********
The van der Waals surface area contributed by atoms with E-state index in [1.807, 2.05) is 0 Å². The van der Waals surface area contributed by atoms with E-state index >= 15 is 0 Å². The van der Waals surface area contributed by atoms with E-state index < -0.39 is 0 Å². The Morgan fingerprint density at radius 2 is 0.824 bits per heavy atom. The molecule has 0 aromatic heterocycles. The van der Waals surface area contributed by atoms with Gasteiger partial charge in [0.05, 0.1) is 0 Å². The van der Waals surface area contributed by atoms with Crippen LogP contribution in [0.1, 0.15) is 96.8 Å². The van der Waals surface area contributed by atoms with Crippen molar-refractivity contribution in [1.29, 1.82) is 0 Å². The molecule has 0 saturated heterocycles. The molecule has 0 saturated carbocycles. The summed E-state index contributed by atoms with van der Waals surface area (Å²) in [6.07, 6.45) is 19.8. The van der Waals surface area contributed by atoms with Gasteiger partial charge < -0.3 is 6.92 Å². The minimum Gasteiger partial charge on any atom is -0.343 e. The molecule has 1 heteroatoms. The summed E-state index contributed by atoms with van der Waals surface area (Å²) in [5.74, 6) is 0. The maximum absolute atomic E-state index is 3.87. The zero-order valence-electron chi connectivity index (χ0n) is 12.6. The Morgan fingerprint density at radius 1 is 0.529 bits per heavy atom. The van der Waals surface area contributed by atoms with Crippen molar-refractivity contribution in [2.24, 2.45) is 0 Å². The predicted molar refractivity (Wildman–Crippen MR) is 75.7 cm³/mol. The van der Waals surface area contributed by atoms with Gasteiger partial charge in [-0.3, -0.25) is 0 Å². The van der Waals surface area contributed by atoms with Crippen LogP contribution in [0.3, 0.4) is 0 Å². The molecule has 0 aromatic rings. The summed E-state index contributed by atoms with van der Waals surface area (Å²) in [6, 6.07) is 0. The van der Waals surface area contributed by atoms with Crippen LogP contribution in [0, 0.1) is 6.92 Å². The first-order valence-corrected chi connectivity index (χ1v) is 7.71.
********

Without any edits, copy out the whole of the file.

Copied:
The van der Waals surface area contributed by atoms with E-state index in [1.807, 2.05) is 0 Å². The van der Waals surface area contributed by atoms with E-state index >= 15 is 0 Å². The van der Waals surface area contributed by atoms with E-state index < -0.39 is 0 Å². The Morgan fingerprint density at radius 2 is 0.824 bits per heavy atom. The molecule has 0 aromatic heterocycles. The van der Waals surface area contributed by atoms with Gasteiger partial charge in [0.05, 0.1) is 0 Å². The van der Waals surface area contributed by atoms with Crippen LogP contribution in [0.1, 0.15) is 96.8 Å². The van der Waals surface area contributed by atoms with Crippen molar-refractivity contribution in [1.29, 1.82) is 0 Å². The molecule has 0 saturated heterocycles. The molecule has 0 saturated carbocycles. The summed E-state index contributed by atoms with van der Waals surface area (Å²) in [6.07, 6.45) is 19.8. The van der Waals surface area contributed by atoms with Gasteiger partial charge < -0.3 is 6.92 Å². The minimum Gasteiger partial charge on any atom is -0.343 e. The molecule has 1 heteroatoms. The summed E-state index contributed by atoms with van der Waals surface area (Å²) in [5.74, 6) is 0. The maximum absolute atomic E-state index is 3.87. The zero-order valence-electron chi connectivity index (χ0n) is 12.6. The Morgan fingerprint density at radius 1 is 0.529 bits per heavy atom. The van der Waals surface area contributed by atoms with Crippen molar-refractivity contribution in [2.24, 2.45) is 0 Å². The predicted molar refractivity (Wildman–Crippen MR) is 75.7 cm³/mol. The van der Waals surface area contributed by atoms with Gasteiger partial charge in [-0.3, -0.25) is 0 Å². The van der Waals surface area contributed by atoms with Crippen LogP contribution in [0.3, 0.4) is 0 Å². The molecule has 0 aromatic rings. The summed E-state index contributed by atoms with van der Waals surface area (Å²) in [6, 6.07) is 0. The van der Waals surface area contributed by atoms with Crippen LogP contribution in [0, 0.1) is 6.92 Å². The first-order valence-corrected chi connectivity index (χ1v) is 7.71.